• Weight: 0.1-0.2 oz (2-6 g)
  • Wingspan: 3.1-4.3 in (8-11 cm)

The Ruby-throated Hummingbird is the sole breeding hummingbird in North America, and during the winter, they migrate south to Central America.

Others go along the coast of Texas, crossing the Gulf of Mexico.

These little birds capture insects in midair or from spider webs, zipping from one nectar source to the next. Their legs are so short that they can’t walk, only shuffle along a perch, and they’ll occasionally stop on a small twig.

When out in the summer, flowering gardens or woodland margins are the best places to look for them. In towns, particularly at nectar feeders, they are also common.

38. Lesser Goldfinch

Little bright yellow and black songbirds with long pointed wings and short notched tails, Lesser Goldfinches are tiny. Females have a duller yellow underbelly than males.

  • Length: 3.5-4.3 in (9-11 cm)
  • Weight: 0.3-0.4 oz (8-11.5 g)
  • Wingspan: 5.9-7.9 in (15-20 cm)

Throughout the year, Lesser Goldfinches may be found in the Southwest and Westcoast, but some may migrate to lower altitudes during winter.

Open environments such as thickets, weedy fields, forest clearings parks, and gardens are home to Lesser Goldfinches in large numbers. They gather seeds, particularly sunflower seeds, as well as fruits from elderberry, coffeeberry, and cottonwood buds. willows, sycamores, and alders forage for seeds.

Sunflower seeds and nyjer in tube feeders or platform feeders may help you attract more Lesser Goldfinches to your yard.

39. Chestnut-backed Chickadee

Little birds with black and white on their heads, chestnut on the back, and gray wings and bellies, the Chestnut-backed Chickadee is a little bird.

  • Length: 3.9-4.7 in (10-12 cm)
  • Weight: 0.3-0.4 oz (7-12 g)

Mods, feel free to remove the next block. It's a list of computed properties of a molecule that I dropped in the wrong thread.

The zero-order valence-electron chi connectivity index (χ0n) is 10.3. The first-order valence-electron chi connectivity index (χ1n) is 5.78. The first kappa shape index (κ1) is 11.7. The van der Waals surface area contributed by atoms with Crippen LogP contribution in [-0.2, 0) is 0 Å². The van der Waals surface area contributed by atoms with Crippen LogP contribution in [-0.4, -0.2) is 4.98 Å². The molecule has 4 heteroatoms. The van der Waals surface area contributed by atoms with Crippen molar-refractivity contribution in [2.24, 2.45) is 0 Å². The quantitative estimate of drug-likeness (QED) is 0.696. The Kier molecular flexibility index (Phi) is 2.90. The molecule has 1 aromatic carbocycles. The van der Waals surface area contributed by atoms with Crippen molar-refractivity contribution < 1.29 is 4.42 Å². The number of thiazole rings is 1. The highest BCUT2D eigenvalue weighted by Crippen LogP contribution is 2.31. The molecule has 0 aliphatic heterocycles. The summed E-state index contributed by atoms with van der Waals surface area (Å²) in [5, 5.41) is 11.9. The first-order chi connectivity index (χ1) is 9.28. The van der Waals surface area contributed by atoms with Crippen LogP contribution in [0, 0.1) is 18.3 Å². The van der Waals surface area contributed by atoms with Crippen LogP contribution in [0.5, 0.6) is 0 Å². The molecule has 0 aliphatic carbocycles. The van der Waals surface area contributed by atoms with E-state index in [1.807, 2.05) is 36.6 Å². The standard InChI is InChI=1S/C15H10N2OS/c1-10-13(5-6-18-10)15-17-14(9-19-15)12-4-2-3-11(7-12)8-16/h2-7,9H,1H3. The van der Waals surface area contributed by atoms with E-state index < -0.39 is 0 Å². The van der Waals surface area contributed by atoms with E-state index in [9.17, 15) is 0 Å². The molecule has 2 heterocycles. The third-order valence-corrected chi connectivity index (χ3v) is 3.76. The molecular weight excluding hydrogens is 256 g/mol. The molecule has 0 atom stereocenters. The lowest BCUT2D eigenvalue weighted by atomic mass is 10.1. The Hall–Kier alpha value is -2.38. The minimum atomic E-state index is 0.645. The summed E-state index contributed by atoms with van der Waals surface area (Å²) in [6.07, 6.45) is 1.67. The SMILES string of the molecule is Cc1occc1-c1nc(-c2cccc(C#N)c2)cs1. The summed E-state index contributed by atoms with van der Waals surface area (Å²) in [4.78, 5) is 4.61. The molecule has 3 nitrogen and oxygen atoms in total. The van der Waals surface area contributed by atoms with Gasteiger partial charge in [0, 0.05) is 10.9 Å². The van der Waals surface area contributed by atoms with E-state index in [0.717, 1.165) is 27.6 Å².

• Wingspan: 7.5 in (19 cm)

They are frequent feeders at backyards and live in colonies in damp evergreen woods along the Pacific Northwest Coast.

Most of their food is insects, such as caterpillars, spiders, wasps, and aphids. Seeds, berries, and fruit make up the rest of the diet.

Black-oil sunflower seeds, suet, nyjer, peanuts, and tube feeders; platform feeders; and suet cages are all options for attracting Chestnut-backed Chickadees to your yard. Nest boxes will also be utilized.

40. Bushtit

Bushtits are tiny, stubby-billed, long-tailed gray birds. The face and the underbelly have a slight brown tint.

  • Length: 2.8-3.1 in (7-8 cm)
  • Weight: 0.1-0.2 oz (4-6 g)

Bushtits live all year in Western US States.

Open woodland, scrubby terrain, parks, and gardens are all places where they may be found. Caterpillars, beetle, wasps, and ants are some of the insects and spiders they eat.

Bushtits build spectacular hanging nests out of plant materials and spider webs, which may take up to a month to construct.

Native bushes and trees, as well as platform feeders filled with black oil sunflower seeds, suet, or mealworms, may be used to attract more bushtits to your yard.

The Woodlink caged feeder, because the cage is far enough away from the feeder to prevent bigger birds just putting their heads through, is the best bird feeder for attracting small birds without bully birds such as grackles eating all of the seed.

How to Identify Birds

Here are some guidelines to help you identify birds wherever you go birding in Florida, so that you’ll have the information to record and locate the species:

  1. The easiest thing to notice about a bird is its size. In guide books, birds are usually measured in inches or centimeters. To be able to locate the bird later, take a note of its size: tiny, medium, or big. A little bird is equivalent to a sparrow, a medium bird is comparable to a pigeon, and a huge bird is equivalent to a goose.
  2. Take a note of the bird’s silhouette and sketch or draw the outline, taking note of it. See how the body is shaped, as well as tail length, bill shape, and wing shape.
  3. Main color pattern, as well as any secondary colors or patterns, should be noted in the color pattern section. Likewise, pay attention to repeated patterns like banding, blemishes, or highlights.
  4. Are they on the ground or up in the trees, and are they behaving? Are they flying solo or in flocks? What are they eating, and can you see it?
  5. Woodlands, parks, shrubs, meadows, beaches, and marshes are all part of the habitat.
  6. Using an app like ebird or Audubon, identify the type of bird.